XF 1.5 passwordIterations setting


Well-known member
• $config['passwordIterations'] - default: 10 
The strength of the bcrypt-based password storage system. Higher numbers are more secure but each increase will roughly double the amount of time it takes to generate or validate a password, leading to higher server usage.​

Can someone explain a little more about this setting? If 10 is good, is 12 better? If so, is 15 too much?

Also, what is the Maximum Password Length in XenForo? I can't seem to turn up any info on that, other than this (older) thread: How do I increase the password input size in signup form?
Last edited:


XenForo developer
Staff member
If you increase the iterations, it will take longer to verify a login. Setting it too high will create a potential DoS vector. However, if the password hashes ever got leaked, it would make it more difficult to brute force. It's really up to you how you want to trade it off, but 10-12 is probably within a reasonable range. 15 is probably too high.

There isn't an explicit length limit, but I believe it's effectively either 72 or 80 bytes (beyond that it won't generally be used).


Well-known member
Thanxx, about the only other thing I could turn up on it said:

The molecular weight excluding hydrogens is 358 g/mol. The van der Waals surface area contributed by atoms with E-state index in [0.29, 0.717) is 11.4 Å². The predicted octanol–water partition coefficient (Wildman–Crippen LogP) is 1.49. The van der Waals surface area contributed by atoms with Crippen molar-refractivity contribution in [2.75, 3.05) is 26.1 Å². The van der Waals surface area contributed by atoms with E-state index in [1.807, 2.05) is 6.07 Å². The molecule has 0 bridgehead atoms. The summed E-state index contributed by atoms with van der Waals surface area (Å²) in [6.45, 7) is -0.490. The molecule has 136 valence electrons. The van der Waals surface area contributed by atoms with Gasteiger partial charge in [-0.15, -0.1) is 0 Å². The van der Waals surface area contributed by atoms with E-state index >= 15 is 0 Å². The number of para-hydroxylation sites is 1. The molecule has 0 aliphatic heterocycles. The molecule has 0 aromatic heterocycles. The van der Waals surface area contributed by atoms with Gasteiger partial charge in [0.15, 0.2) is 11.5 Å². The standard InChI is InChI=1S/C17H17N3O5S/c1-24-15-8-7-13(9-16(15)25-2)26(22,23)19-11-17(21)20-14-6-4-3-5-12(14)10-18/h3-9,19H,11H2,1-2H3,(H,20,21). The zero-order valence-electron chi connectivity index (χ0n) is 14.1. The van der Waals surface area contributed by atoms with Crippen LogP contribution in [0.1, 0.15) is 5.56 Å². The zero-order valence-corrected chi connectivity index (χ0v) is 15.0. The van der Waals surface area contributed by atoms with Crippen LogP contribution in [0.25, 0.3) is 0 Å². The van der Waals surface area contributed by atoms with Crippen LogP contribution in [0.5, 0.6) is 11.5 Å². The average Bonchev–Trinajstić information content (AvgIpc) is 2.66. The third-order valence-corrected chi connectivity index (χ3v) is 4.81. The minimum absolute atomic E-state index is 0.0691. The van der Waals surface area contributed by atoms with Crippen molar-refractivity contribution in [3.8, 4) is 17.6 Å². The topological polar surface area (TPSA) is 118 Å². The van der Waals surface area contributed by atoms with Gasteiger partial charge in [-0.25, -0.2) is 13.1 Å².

LASTPASS: Increase Password Iterations
You can also increase the Password Iterations (PBKDF2) value. Essentially, the more iterations you use, the longer it will take to check if any password is the correct one. A larger value will make the login process take longer (especially on slower platforms, such as older versions of Internet Explorer and mobile browsers), but brute-force attempts at cracking your password password will also be slowed. LastPass recommends you use 500 password iterations and not exceed 1000. (Source How-to-Geek)
So out of curiosity, I went and read part of the LastPass manual which said:
5000 rounds provides a good balance between increased security and the inconvenience of longer pauses when logging in to your account. While it’s tempting to point to the number of rounds when comparing implementations of PBKDF2 across services, this is essentially an apples to oranges comparison, as other services may be using SHA-1, which is less computationally intense than SHA-256. In other words, SHA-256 is a more intensive process than SHA-1, so a lower number of rounds can still be a higher level of security against brute-force attacks.(Source User Manual)
So what does XenForo use?(SHA-1, SHA-??, SHA-256)